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I'm using a PIC16F1824 with an external 4MHz oscillator. I actually want to use the internal oscillator, but the timing seems incorrect.

For example, I tried to use delay_ms(1000), and it delayed 5 seconds instead of the expected 1 second.

What did I do wrong?

Data sheet: http://www.microchip.com/wwwproducts/Devices.aspx?dDocName=en546901

I'm clueless reading the OSCCON details: enter image description here

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    \$\begingroup\$ Which clock are using? The 16MHz, 500KHz or 32KHz clock? It sounds like you may be using the 500KHz one? \$\endgroup\$
    – Majenko
    Jun 21 '11 at 12:31
  • \$\begingroup\$ The default frequency is 500 kHz. Post your code. \$\endgroup\$ Jun 21 '11 at 12:37
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    \$\begingroup\$ @mlam You don't. That PIC has 16MHz, 500KHz or 31KHz. There is no 4MHz option. Check the OSCCON register (under the Oscillators section of the data sheet) \$\endgroup\$
    – Majenko
    Jun 21 '11 at 15:02
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    \$\begingroup\$ To get 4 MHz you set bit 6-3 of OSCCON to 1101 (page 71 of the data sheet). \$\endgroup\$ Jun 21 '11 at 16:45
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    \$\begingroup\$ I just noticed that you originally said 18F1824, but the datasheet page later added to your post says 16F1824. Which is it? The code I gave in my answer was assuming the PIC 18 instruction set, since that's all you mentioned at the time. Is there even a 18F1824? Actually that sounds more like a enhanced PIC 16 part number. It now seems your original text was wrong, which is a bit strange considering the PIC model is a major point of the question. \$\endgroup\$ Jun 22 '11 at 14:10
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To get 4 MHz you set bit 6-3 of OSCCON to 1101 (page 71 of the data sheet).

I suggested that in a comment, and it apparently solved the problem.

The internal oscillator should be running when the device is reset, so you merely have to change those bits and you should be running from it at 4 MHz, instead of the 4 MHz crystal.

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  • \$\begingroup\$ Thanks to @Leon Heller. I managed to get my XTAL 4 Mhz works. I added OSCCON = 1101; And my USART works at the same time! Thanks guys. But I haven't find a way to use internal Oscillator. \$\endgroup\$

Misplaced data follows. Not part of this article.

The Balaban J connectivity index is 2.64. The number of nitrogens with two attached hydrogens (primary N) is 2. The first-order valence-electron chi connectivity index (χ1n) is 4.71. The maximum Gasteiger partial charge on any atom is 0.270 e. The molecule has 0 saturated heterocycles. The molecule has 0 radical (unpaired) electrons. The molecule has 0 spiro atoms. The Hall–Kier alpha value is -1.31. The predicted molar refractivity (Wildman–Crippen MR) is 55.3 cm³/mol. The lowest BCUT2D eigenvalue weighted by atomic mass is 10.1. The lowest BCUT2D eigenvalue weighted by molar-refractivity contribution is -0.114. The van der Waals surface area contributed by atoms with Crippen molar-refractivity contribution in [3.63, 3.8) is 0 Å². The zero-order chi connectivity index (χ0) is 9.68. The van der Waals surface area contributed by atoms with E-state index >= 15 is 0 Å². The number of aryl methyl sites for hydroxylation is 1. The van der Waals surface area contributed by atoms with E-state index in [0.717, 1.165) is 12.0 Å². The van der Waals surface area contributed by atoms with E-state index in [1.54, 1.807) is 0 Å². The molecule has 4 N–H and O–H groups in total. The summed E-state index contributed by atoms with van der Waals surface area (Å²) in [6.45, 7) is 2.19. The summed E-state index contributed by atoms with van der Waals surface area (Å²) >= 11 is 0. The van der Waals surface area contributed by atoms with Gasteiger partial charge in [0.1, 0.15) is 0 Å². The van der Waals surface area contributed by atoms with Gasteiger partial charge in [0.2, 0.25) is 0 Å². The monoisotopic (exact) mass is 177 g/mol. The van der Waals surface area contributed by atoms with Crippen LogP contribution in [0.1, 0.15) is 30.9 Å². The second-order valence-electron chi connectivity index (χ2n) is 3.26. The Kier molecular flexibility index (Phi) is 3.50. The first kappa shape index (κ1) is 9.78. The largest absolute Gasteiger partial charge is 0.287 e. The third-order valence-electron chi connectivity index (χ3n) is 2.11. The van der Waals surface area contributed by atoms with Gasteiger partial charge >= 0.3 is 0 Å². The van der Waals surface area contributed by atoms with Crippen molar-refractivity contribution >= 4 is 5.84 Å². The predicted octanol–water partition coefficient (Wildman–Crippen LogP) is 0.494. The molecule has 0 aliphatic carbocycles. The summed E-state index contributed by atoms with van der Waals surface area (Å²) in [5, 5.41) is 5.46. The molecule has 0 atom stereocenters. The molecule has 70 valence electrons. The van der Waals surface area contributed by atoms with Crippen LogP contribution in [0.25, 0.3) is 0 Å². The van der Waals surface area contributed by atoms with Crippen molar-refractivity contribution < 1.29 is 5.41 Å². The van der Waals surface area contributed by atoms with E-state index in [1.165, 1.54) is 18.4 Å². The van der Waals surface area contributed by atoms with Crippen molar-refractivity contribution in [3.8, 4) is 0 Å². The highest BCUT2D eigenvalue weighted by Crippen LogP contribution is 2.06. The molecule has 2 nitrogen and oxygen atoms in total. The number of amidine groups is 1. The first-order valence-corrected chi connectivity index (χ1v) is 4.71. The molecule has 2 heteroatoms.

– mlam
    Jun 22 '11 at 11:31
  • \$\begingroup\$ I removed my XTAL and I tried to use the following codes to get internal 4Mhz. The delay_ms become much faster. Basically I just want a simple internal oscillator.: OSCCON.SCS1 = 1; OSCCON.SCS0 = 0; OSCCON.IRCF3 = 1101; \$\endgroup\$
    – mlam
    Jun 23 '11 at 6:35
  • \$\begingroup\$ Ok. Solved. This oscillator is really difficult. I got the referrence from here: roughrecord.blogspot.com/2010/12/… \$\endgroup\$
    – mlam
    Jun 23 '11 at 8:01
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There are many things that could be wrong between the oscillator and however you measured the delay you got. First, do the same thing with the known good 4MHz oscillator and make sure you get the expected measurement. Then try with the suspect oscillator setup and see what you get.

I wouldn't be using C and some possibly suspect delay routine to measure the oscillator rate anyway. Occasionally I want to check that the oscillator is set up as expected, especially on PICs with complicated PLLs and dividers. What I usually do is write loop that toggles a port pin every iteration, something like:

loop
     btg   portb, 0
     bra   loop

That loop takes 3 instruction cycles per iteration, so 6 instruction cycles per output period, and 24 oscillator cycles per output period. Now look at the square wave with a scope or frequency meter and multiply by 24 to get the PIC oscillator frequency after whatever PLLs and dividers are applied.

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delay_ms probably requires that the clock speed is defined in some .h file so that it knows the oscillator's speed and can calculate how long to loop for. If you're in MPLAB, you can right-click on the delay_ms function call and click "GoTo Locator"; it will take you to the definition. Look around that file to see if there's a define anywhere that asks for the clock speed or something similar.

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  • \$\begingroup\$ Thankss ajs410. I found the answer. See comment from Leon \$\endgroup\$
    – mlam
    Jun 22 '11 at 11:33
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delay_ms() relies on you correctly defining XTAL in the code prior to it's use, it has no idea what you have set the clock to in hardware so you need to tell it by doing something like XTAL 4000000 (can't remember off the top of my head but take a look in the details of the delay_ms(); function in the compiler manual and it will say)

UPDATE:

Found my code and the line reads:

#define     _XTAL_FREQ 4000000  
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  • \$\begingroup\$ Thanks @SimonBarker, I'm using MikroC, I will see how to use it. \$\endgroup\$
    – mlam
    Jun 22 '11 at 11:32

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